Attributed to Jacopo dal PONTE, known as Jacopo BASSANO (Bassano del Grappa, circa 1510 - Bassano del Grappa, 1592)
Deposition of Christ
Painting on Paragon
39 x 33 cm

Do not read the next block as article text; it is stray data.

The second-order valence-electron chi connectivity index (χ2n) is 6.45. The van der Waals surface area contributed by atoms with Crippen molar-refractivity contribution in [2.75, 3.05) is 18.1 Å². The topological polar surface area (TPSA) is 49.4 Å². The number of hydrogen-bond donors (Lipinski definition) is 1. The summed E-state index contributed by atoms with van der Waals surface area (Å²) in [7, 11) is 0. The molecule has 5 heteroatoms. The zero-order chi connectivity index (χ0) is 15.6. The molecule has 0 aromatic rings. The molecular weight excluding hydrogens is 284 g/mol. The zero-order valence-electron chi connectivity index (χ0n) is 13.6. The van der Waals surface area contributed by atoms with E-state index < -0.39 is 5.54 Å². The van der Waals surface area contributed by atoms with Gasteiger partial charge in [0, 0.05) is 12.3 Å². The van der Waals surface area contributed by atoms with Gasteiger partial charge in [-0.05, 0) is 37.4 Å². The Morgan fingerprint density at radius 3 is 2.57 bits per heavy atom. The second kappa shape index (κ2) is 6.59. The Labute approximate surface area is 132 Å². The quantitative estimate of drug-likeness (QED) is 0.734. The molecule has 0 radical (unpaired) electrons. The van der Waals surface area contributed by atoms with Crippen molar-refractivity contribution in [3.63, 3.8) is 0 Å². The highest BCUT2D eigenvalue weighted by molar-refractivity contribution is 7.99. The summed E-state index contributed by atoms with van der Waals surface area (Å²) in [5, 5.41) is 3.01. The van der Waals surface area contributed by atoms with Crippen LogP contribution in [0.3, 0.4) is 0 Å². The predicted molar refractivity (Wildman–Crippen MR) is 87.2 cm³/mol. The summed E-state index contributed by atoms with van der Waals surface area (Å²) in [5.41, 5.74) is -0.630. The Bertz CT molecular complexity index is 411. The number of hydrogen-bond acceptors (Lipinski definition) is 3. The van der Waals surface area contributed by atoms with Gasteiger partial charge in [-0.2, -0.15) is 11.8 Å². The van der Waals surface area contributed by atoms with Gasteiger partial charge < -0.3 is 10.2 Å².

Considered one of the masters of the Venetian Golden Age, along with Titian, Tintoretto and Veronese, Bassano is a mannerist painter who combines in his art a form of naturalism, even a certain classicism that tends to set him apart. He ran a studio with his sons Francesco, Giambattista, Leandro and Girolamo, with whom he collaborated, which sometimes made it difficult to assign him to a particular role. They mainly painted religious paintings for private use. This work is probably part of a serial production with numerous variants on the same theme, including a large-format work kept in the Louvre, dated around 1580-1582, probably one of the first versions. The flame at the centre of the composition, the only source of light, is characteristic of the nocturnal scenes created by the artist after 1575. Christ is depicted lying at the foot of the cross, surrounded to the left by Nicodemus with his hands on the ladder, and Joseph of Arimathea wrapping his body, Saint Mary Magdalene, the Virgin extending her hands towards her son, a holy woman, and Saint John in retreat in the shadows. The powerful chiaroscuro models the bodies that seem to emerge from the darkness, producing a dramatic effect. The main difference with the Louvre's work is its vertical format, which gives more importance to the cross, erected in almost all its height in the centre of the composition. Finally, the paragonal support bears witness to the enthusiasm of Italian painters and commissioners for oil painting on stone during the Renaissance. Indeed, it appears around 1530 in Italy, following the Paragon, a debate on the superiority of sculpture over painting, particularly for its durability. The use of the Paragon, a stone, black, makes it possible to create nocturnal scenes of great intensity using the darkness of the stone itself.